Symptoms and Treatment
Many pet owners are surprised to learn that diabetes occurs in both dogs and cats, and has been increasing over time. What's more, the one thing veterinarians often see is the pattern of illness differs in each animal, and so the dietary advice and a course of treatment is not the same for each.
If you believe your pet may have diabetes, it's best to seek veterinary care that will get you an answer. At Sutton Road Animal Hospital— serving Streamwood, Illinois and surrounding areas — our veterinarians and staff will provide a diagnosis of the health problem itself, as well as advice on the recommended diet and exercise your pet needs to live a happy and healthy life.
What is Pet Diabetes?
To put it simply, diabetes occurs when the body fails to use glucose (blood sugar) normally, according to the American Veterinary Medical Association. When a pet is diagnosed, it means a couple of things: first, there is not enough glucose transported into the body’s cells. Then, as a result, there is not enough energy for the body's cells to function normally.
In the above scenario, tissues in the body become starved for energy and begin to break down both fat and muscle tissue. The sequence of events ends with the liver converting fat and muscle tissue to sugar, resulting in weight loss often seen in diabetic animals.
What Are Some Other Warning Signs of Diabetes in Pets?
While weight loss is one of the early signs of diabetes, the AVMA says there are others that would indicate your pet should be seen by a veterinarian. They include:
- Age (dogs are usually 4-14 years of age and most diagnosed at roughly 7-10 years old; most diabetic cats are older than 6)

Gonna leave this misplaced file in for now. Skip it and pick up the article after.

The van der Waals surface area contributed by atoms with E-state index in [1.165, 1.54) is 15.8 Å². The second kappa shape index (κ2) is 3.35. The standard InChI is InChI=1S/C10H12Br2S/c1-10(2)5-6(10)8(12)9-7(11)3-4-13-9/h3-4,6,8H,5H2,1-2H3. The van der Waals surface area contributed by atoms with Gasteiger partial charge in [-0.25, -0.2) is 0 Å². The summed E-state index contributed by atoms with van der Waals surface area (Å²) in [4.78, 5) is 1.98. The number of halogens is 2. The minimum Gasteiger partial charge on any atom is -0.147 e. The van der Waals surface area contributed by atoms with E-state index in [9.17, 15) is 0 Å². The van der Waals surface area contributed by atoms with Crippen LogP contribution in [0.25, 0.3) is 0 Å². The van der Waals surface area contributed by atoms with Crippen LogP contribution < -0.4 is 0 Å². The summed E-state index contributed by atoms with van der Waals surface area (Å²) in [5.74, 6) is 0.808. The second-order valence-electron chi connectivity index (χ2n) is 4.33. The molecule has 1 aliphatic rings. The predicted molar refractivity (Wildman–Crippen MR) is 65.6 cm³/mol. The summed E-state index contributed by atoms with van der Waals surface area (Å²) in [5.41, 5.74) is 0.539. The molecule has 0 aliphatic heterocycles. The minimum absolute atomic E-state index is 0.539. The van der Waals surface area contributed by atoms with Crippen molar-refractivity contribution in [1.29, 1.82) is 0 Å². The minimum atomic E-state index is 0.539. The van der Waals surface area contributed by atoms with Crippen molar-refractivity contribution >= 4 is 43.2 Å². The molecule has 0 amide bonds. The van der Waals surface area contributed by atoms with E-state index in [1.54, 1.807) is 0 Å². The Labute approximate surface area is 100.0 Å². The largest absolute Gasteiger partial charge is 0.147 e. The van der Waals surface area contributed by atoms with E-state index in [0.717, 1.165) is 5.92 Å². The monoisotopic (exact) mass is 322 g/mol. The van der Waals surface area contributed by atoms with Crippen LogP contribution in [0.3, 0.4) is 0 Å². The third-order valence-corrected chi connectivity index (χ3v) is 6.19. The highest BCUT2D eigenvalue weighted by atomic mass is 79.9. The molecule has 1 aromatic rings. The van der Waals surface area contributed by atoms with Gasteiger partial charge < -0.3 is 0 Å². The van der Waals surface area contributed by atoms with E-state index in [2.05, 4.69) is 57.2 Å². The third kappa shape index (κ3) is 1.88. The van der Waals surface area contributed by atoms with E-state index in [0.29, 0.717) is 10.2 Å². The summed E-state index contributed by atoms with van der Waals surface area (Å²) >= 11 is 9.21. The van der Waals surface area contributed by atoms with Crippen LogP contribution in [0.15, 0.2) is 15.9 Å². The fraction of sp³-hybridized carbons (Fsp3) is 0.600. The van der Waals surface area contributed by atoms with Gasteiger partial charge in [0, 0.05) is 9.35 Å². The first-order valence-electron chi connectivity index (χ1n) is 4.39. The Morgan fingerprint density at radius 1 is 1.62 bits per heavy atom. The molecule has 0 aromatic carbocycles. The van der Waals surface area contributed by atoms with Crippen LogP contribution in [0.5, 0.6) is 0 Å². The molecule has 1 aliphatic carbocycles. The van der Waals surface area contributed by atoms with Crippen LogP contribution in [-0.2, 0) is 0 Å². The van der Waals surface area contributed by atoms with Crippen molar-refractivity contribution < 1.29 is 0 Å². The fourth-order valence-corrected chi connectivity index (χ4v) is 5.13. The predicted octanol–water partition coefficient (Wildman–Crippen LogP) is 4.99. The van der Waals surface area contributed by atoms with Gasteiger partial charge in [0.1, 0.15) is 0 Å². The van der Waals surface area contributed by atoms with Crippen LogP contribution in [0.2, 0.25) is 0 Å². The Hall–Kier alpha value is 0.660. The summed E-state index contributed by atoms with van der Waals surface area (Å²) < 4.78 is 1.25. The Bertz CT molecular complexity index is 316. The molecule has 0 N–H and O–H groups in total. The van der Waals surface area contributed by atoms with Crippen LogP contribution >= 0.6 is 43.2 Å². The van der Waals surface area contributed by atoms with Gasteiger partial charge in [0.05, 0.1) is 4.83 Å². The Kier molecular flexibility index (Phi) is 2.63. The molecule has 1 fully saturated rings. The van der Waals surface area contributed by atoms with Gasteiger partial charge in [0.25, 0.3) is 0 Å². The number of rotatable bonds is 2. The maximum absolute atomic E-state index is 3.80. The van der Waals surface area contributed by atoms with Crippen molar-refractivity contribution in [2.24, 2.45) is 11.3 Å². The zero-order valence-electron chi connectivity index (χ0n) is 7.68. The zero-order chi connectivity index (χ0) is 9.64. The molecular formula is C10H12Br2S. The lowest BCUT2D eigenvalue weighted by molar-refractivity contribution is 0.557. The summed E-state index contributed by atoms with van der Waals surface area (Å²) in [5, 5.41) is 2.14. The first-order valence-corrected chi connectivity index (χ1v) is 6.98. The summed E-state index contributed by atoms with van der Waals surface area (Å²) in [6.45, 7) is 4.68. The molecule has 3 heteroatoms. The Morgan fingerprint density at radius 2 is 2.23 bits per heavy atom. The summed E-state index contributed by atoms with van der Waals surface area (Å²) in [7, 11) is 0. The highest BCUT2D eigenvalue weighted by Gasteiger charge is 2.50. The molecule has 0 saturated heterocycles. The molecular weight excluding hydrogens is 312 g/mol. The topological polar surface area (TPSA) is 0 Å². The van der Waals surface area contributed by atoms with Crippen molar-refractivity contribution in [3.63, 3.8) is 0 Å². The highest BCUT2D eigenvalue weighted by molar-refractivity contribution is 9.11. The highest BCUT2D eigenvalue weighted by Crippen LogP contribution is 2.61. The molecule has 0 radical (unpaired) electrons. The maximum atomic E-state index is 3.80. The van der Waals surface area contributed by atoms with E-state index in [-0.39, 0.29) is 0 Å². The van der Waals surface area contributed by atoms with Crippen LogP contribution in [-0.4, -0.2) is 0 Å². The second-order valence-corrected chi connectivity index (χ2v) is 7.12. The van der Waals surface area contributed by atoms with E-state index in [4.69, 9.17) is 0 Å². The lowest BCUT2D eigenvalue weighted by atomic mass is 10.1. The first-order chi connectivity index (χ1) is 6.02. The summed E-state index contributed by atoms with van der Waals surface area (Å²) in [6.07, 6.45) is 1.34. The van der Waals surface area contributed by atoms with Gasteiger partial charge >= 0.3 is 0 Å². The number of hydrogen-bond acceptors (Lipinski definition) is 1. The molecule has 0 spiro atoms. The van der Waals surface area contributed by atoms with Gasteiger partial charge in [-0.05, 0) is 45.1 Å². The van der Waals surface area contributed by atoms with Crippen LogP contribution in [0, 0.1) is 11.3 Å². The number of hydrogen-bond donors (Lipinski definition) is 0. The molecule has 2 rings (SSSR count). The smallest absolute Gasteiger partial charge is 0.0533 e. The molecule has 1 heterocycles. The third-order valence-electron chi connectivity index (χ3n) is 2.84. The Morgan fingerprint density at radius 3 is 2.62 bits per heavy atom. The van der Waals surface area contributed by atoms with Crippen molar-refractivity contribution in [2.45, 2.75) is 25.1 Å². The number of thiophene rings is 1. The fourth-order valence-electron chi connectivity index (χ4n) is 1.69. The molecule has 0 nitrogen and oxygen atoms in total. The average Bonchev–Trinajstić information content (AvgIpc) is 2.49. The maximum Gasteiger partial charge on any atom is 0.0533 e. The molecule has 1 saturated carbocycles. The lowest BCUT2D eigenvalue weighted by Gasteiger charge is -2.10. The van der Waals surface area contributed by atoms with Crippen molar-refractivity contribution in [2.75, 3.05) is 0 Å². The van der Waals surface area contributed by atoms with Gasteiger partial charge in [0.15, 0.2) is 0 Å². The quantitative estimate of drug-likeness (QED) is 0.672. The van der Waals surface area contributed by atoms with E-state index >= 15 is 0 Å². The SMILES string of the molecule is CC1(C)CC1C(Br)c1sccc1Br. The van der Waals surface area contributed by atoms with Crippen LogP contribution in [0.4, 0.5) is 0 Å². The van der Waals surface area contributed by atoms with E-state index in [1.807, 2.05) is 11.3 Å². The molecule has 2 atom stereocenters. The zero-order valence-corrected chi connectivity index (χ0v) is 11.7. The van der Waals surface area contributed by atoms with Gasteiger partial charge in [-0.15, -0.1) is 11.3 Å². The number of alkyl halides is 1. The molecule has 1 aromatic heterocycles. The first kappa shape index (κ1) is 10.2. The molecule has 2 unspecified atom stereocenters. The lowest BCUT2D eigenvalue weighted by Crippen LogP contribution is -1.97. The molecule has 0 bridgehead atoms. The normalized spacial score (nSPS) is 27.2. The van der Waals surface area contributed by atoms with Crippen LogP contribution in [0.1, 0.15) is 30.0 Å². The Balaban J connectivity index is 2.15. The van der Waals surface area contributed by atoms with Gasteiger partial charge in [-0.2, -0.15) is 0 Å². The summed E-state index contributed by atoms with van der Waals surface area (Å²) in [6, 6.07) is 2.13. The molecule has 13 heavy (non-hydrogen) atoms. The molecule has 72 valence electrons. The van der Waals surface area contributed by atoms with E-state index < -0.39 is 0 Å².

- Increased appetite early on and Decreased appetite as the disease progresses
- Drinking more than normal
- Increased urination
- Eyes that are 'cloudy' in appearance
- Recurring infections (such as urinary tract infections)
What is the Treatment for Pet Diabetes?
In 2018, The American Animal Hospital Association released updated AAHA Diabetes Management Guidelines for Dogs and Cats. In both animals, the mainstay treatment for diabetes is insulin, along with dietary modifications.
In felines, fairly quick remission is considered a reasonable goal. In fact, predictors of diabetic remission include achieving excellent glycemic control within six months, along with the use of intensive home monitoring, use of insulin, and a low-carbohydrate diet.
In dogs, treatment always requires insulin therapy and steps to address other issues like obesity. Dietary therapy is commonly needed, along with other medications.
If you have questions or concerns about pet diabetes, call Sutton Road Animal Hospital today at 847-742-8298 or visit us in Streamwood at 10 Southwicke Drive.